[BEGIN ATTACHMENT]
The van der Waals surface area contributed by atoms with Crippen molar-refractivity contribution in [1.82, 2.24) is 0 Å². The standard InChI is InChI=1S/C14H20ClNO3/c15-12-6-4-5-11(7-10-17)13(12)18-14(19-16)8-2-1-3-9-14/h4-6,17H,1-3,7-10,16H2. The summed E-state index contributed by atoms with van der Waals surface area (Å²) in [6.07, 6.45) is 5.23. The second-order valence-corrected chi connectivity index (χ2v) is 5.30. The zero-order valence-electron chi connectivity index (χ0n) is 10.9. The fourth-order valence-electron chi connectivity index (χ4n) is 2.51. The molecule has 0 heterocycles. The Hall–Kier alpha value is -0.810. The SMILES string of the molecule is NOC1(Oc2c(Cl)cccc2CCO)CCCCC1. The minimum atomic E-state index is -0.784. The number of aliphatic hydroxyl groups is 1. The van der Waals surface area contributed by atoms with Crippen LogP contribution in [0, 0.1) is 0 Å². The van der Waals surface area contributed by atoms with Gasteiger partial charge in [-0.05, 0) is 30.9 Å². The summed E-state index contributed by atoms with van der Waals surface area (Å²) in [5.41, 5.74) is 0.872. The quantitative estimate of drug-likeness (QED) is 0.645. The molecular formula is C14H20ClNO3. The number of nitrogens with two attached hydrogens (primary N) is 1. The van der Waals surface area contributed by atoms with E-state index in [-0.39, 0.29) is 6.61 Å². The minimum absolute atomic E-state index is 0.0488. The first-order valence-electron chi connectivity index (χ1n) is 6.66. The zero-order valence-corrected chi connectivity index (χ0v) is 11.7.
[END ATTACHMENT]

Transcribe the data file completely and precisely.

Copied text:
The van der Waals surface area contributed by atoms with Crippen molar-refractivity contribution in [1.82, 2.24) is 0 Å². The standard InChI is InChI=1S/C14H20ClNO3/c15-12-6-4-5-11(7-10-17)13(12)18-14(19-16)8-2-1-3-9-14/h4-6,17H,1-3,7-10,16H2. The summed E-state index contributed by atoms with van der Waals surface area (Å²) in [6.07, 6.45) is 5.23. The second-order valence-corrected chi connectivity index (χ2v) is 5.30. The zero-order valence-electron chi connectivity index (χ0n) is 10.9. The fourth-order valence-electron chi connectivity index (χ4n) is 2.51. The molecule has 0 heterocycles. The Hall–Kier alpha value is -0.810. The SMILES string of the molecule is NOC1(Oc2c(Cl)cccc2CCO)CCCCC1. The minimum atomic E-state index is -0.784. The number of aliphatic hydroxyl groups is 1. The van der Waals surface area contributed by atoms with Crippen LogP contribution in [0, 0.1) is 0 Å². The van der Waals surface area contributed by atoms with Gasteiger partial charge in [-0.05, 0) is 30.9 Å². The summed E-state index contributed by atoms with van der Waals surface area (Å²) in [5.41, 5.74) is 0.872. The quantitative estimate of drug-likeness (QED) is 0.645. The molecular formula is C14H20ClNO3. The number of nitrogens with two attached hydrogens (primary N) is 1. The van der Waals surface area contributed by atoms with E-state index in [-0.39, 0.29) is 6.61 Å². The minimum absolute atomic E-state index is 0.0488. The first-order valence-electron chi connectivity index (χ1n) is 6.66. The zero-order valence-corrected chi connectivity index (χ0v) is 11.7.